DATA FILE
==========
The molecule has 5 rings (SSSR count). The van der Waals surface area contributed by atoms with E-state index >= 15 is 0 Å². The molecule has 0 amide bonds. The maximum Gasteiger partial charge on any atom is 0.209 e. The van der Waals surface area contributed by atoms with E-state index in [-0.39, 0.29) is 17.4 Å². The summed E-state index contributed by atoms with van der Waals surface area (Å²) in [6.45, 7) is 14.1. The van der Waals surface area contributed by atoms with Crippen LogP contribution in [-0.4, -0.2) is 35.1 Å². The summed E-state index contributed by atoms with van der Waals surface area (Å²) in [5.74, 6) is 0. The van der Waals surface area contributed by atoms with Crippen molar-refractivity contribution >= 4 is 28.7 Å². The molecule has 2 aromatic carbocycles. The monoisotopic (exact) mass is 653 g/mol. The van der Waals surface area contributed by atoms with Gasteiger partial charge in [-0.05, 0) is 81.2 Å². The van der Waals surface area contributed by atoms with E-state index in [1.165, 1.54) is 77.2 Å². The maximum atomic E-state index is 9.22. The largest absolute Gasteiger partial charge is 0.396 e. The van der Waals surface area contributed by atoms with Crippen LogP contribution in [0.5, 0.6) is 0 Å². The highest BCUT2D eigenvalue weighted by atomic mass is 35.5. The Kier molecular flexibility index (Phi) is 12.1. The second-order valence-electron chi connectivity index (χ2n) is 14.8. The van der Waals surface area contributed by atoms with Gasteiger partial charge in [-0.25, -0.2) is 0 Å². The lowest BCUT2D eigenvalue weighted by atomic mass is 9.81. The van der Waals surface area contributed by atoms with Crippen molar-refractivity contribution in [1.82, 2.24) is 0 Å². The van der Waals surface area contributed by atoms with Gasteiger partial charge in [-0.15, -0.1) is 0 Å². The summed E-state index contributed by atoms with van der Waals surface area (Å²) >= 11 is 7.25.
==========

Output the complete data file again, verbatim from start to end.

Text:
The molecule has 5 rings (SSSR count). The van der Waals surface area contributed by atoms with E-state index >= 15 is 0 Å². The molecule has 0 amide bonds. The maximum Gasteiger partial charge on any atom is 0.209 e. The van der Waals surface area contributed by atoms with E-state index in [-0.39, 0.29) is 17.4 Å². The summed E-state index contributed by atoms with van der Waals surface area (Å²) in [6.45, 7) is 14.1. The van der Waals surface area contributed by atoms with Crippen LogP contribution in [-0.4, -0.2) is 35.1 Å². The summed E-state index contributed by atoms with van der Waals surface area (Å²) in [5.74, 6) is 0. The van der Waals surface area contributed by atoms with Crippen molar-refractivity contribution >= 4 is 28.7 Å². The molecule has 2 aromatic carbocycles. The monoisotopic (exact) mass is 653 g/mol. The van der Waals surface area contributed by atoms with Gasteiger partial charge in [-0.05, 0) is 81.2 Å². The van der Waals surface area contributed by atoms with E-state index in [1.165, 1.54) is 77.2 Å². The maximum atomic E-state index is 9.22. The largest absolute Gasteiger partial charge is 0.396 e. The van der Waals surface area contributed by atoms with Crippen LogP contribution in [0.5, 0.6) is 0 Å². The highest BCUT2D eigenvalue weighted by atomic mass is 35.5. The Kier molecular flexibility index (Phi) is 12.1. The second-order valence-electron chi connectivity index (χ2n) is 14.8. The van der Waals surface area contributed by atoms with Gasteiger partial charge in [-0.25, -0.2) is 0 Å². The lowest BCUT2D eigenvalue weighted by atomic mass is 9.81. The van der Waals surface area contributed by atoms with Crippen molar-refractivity contribution in [1.82, 2.24) is 0 Å². The van der Waals surface area contributed by atoms with Gasteiger partial charge in [-0.15, -0.1) is 0 Å². The summed E-state index contributed by atoms with van der Waals surface area (Å²) >= 11 is 7.25.